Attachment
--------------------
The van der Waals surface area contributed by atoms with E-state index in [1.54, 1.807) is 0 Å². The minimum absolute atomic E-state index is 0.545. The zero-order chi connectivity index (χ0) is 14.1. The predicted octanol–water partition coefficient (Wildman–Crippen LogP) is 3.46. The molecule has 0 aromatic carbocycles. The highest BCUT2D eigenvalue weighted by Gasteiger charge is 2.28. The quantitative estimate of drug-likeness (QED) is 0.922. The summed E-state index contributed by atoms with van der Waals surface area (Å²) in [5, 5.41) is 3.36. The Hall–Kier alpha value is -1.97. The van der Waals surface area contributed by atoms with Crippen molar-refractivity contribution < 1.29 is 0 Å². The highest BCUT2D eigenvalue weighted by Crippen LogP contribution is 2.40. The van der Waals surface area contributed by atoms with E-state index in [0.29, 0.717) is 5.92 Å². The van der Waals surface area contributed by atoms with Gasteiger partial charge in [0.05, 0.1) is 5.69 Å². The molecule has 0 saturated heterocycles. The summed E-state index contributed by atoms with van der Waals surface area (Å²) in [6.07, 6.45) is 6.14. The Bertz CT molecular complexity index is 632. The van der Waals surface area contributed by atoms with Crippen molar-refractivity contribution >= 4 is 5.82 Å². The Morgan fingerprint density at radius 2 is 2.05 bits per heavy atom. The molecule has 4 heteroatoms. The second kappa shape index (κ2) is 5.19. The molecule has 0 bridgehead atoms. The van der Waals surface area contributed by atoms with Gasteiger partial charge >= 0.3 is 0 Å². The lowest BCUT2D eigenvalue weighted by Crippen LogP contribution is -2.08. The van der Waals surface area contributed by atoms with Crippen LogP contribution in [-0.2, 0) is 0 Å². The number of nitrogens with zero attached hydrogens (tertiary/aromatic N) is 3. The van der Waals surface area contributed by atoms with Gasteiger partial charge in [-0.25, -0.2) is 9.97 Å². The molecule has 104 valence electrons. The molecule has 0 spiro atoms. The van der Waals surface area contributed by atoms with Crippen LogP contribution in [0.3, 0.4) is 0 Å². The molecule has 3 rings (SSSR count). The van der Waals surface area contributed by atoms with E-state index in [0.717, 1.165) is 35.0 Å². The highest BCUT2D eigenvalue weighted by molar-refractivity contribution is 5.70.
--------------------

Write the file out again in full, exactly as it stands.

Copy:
The van der Waals surface area contributed by atoms with E-state index in [1.54, 1.807) is 0 Å². The minimum absolute atomic E-state index is 0.545. The zero-order chi connectivity index (χ0) is 14.1. The predicted octanol–water partition coefficient (Wildman–Crippen LogP) is 3.46. The molecule has 0 aromatic carbocycles. The highest BCUT2D eigenvalue weighted by Gasteiger charge is 2.28. The quantitative estimate of drug-likeness (QED) is 0.922. The summed E-state index contributed by atoms with van der Waals surface area (Å²) in [5, 5.41) is 3.36. The Hall–Kier alpha value is -1.97. The van der Waals surface area contributed by atoms with Crippen molar-refractivity contribution < 1.29 is 0 Å². The highest BCUT2D eigenvalue weighted by Crippen LogP contribution is 2.40. The van der Waals surface area contributed by atoms with E-state index in [0.29, 0.717) is 5.92 Å². The van der Waals surface area contributed by atoms with Gasteiger partial charge in [0.05, 0.1) is 5.69 Å². The molecule has 0 saturated heterocycles. The summed E-state index contributed by atoms with van der Waals surface area (Å²) in [6.07, 6.45) is 6.14. The Bertz CT molecular complexity index is 632. The van der Waals surface area contributed by atoms with Crippen molar-refractivity contribution >= 4 is 5.82 Å². The Morgan fingerprint density at radius 2 is 2.05 bits per heavy atom. The molecule has 4 heteroatoms. The second kappa shape index (κ2) is 5.19. The molecule has 0 bridgehead atoms. The van der Waals surface area contributed by atoms with Gasteiger partial charge >= 0.3 is 0 Å². The lowest BCUT2D eigenvalue weighted by Crippen LogP contribution is -2.08. The van der Waals surface area contributed by atoms with Crippen LogP contribution in [-0.2, 0) is 0 Å². The number of nitrogens with zero attached hydrogens (tertiary/aromatic N) is 3. The van der Waals surface area contributed by atoms with Gasteiger partial charge in [-0.25, -0.2) is 9.97 Å². The molecule has 104 valence electrons. The molecule has 0 spiro atoms. The van der Waals surface area contributed by atoms with Crippen LogP contribution in [0.3, 0.4) is 0 Å². The molecule has 3 rings (SSSR count). The van der Waals surface area contributed by atoms with E-state index in [0.717, 1.165) is 35.0 Å². The highest BCUT2D eigenvalue weighted by molar-refractivity contribution is 5.70.